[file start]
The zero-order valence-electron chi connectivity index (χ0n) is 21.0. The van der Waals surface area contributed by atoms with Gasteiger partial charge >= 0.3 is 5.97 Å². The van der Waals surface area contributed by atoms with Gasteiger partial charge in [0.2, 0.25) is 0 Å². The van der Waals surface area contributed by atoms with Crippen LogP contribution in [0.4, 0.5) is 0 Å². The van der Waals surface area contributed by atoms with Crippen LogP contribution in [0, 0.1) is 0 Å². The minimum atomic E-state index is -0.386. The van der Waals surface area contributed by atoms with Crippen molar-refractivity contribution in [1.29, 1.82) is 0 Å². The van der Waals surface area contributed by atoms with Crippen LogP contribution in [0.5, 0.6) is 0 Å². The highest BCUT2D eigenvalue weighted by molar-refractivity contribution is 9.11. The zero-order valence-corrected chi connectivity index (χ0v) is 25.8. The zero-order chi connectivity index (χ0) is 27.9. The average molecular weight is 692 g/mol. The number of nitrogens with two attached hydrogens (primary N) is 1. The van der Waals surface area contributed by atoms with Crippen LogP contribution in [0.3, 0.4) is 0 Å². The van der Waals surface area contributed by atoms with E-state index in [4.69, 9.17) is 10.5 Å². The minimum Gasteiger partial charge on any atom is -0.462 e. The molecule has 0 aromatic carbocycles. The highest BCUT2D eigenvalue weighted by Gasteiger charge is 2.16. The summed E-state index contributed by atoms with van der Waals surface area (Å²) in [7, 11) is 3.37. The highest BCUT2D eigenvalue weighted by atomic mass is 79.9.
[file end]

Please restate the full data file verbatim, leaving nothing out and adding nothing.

The zero-order valence-electron chi connectivity index (χ0n) is 21.0. The van der Waals surface area contributed by atoms with Gasteiger partial charge >= 0.3 is 5.97 Å². The van der Waals surface area contributed by atoms with Gasteiger partial charge in [0.2, 0.25) is 0 Å². The van der Waals surface area contributed by atoms with Crippen LogP contribution in [0.4, 0.5) is 0 Å². The van der Waals surface area contributed by atoms with Crippen LogP contribution in [0, 0.1) is 0 Å². The minimum atomic E-state index is -0.386. The van der Waals surface area contributed by atoms with Crippen molar-refractivity contribution in [1.29, 1.82) is 0 Å². The van der Waals surface area contributed by atoms with Crippen LogP contribution in [0.5, 0.6) is 0 Å². The highest BCUT2D eigenvalue weighted by molar-refractivity contribution is 9.11. The zero-order valence-corrected chi connectivity index (χ0v) is 25.8. The zero-order chi connectivity index (χ0) is 27.9. The average molecular weight is 692 g/mol. The number of nitrogens with two attached hydrogens (primary N) is 1. The van der Waals surface area contributed by atoms with Crippen LogP contribution in [0.3, 0.4) is 0 Å². The van der Waals surface area contributed by atoms with E-state index in [4.69, 9.17) is 10.5 Å². The minimum Gasteiger partial charge on any atom is -0.462 e. The molecule has 0 aromatic carbocycles. The highest BCUT2D eigenvalue weighted by Gasteiger charge is 2.16. The summed E-state index contributed by atoms with van der Waals surface area (Å²) in [7, 11) is 3.37. The highest BCUT2D eigenvalue weighted by atomic mass is 79.9.